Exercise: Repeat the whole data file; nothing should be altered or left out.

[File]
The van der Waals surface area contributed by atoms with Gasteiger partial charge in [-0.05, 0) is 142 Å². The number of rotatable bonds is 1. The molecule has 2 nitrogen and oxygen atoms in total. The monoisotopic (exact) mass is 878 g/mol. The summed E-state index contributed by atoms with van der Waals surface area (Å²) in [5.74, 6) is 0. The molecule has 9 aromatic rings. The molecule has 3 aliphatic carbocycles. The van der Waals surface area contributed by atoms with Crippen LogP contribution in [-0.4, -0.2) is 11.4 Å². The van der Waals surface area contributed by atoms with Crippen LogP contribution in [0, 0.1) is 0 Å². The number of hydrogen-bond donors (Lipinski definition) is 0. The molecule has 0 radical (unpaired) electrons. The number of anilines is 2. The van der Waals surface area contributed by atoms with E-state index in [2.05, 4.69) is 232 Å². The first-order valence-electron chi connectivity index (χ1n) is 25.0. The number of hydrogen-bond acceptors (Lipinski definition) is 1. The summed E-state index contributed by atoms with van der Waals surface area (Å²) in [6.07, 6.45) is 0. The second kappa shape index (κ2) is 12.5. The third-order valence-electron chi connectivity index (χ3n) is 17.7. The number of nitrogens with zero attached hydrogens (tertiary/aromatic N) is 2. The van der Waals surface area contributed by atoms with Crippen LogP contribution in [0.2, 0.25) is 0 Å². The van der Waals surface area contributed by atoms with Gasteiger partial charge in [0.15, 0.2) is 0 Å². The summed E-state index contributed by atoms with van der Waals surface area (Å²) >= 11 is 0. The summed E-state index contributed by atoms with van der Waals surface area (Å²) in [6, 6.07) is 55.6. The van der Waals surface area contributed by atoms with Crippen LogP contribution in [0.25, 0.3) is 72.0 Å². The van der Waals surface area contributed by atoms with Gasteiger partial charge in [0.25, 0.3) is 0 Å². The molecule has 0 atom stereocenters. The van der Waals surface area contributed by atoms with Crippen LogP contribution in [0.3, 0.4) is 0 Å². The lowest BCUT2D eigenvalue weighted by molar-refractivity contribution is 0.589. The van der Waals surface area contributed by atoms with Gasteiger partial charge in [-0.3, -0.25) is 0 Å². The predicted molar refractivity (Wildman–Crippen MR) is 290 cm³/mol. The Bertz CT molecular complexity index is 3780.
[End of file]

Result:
The van der Waals surface area contributed by atoms with Gasteiger partial charge in [-0.05, 0) is 142 Å². The number of rotatable bonds is 1. The molecule has 2 nitrogen and oxygen atoms in total. The monoisotopic (exact) mass is 878 g/mol. The summed E-state index contributed by atoms with van der Waals surface area (Å²) in [5.74, 6) is 0. The molecule has 9 aromatic rings. The molecule has 3 aliphatic carbocycles. The van der Waals surface area contributed by atoms with Crippen LogP contribution in [-0.4, -0.2) is 11.4 Å². The van der Waals surface area contributed by atoms with Crippen LogP contribution in [0, 0.1) is 0 Å². The number of hydrogen-bond donors (Lipinski definition) is 0. The molecule has 0 radical (unpaired) electrons. The number of anilines is 2. The van der Waals surface area contributed by atoms with E-state index in [2.05, 4.69) is 232 Å². The first-order valence-electron chi connectivity index (χ1n) is 25.0. The number of hydrogen-bond acceptors (Lipinski definition) is 1. The summed E-state index contributed by atoms with van der Waals surface area (Å²) in [6.07, 6.45) is 0. The second kappa shape index (κ2) is 12.5. The third-order valence-electron chi connectivity index (χ3n) is 17.7. The number of nitrogens with zero attached hydrogens (tertiary/aromatic N) is 2. The van der Waals surface area contributed by atoms with Crippen LogP contribution in [0.2, 0.25) is 0 Å². The van der Waals surface area contributed by atoms with Gasteiger partial charge in [0.15, 0.2) is 0 Å². The summed E-state index contributed by atoms with van der Waals surface area (Å²) >= 11 is 0. The summed E-state index contributed by atoms with van der Waals surface area (Å²) in [6, 6.07) is 55.6. The van der Waals surface area contributed by atoms with Crippen LogP contribution in [0.25, 0.3) is 72.0 Å². The van der Waals surface area contributed by atoms with Gasteiger partial charge in [0.25, 0.3) is 0 Å². The molecule has 0 atom stereocenters. The van der Waals surface area contributed by atoms with Crippen LogP contribution in [0.3, 0.4) is 0 Å². The lowest BCUT2D eigenvalue weighted by molar-refractivity contribution is 0.589. The van der Waals surface area contributed by atoms with Gasteiger partial charge in [-0.3, -0.25) is 0 Å². The predicted molar refractivity (Wildman–Crippen MR) is 290 cm³/mol. The Bertz CT molecular complexity index is 3780.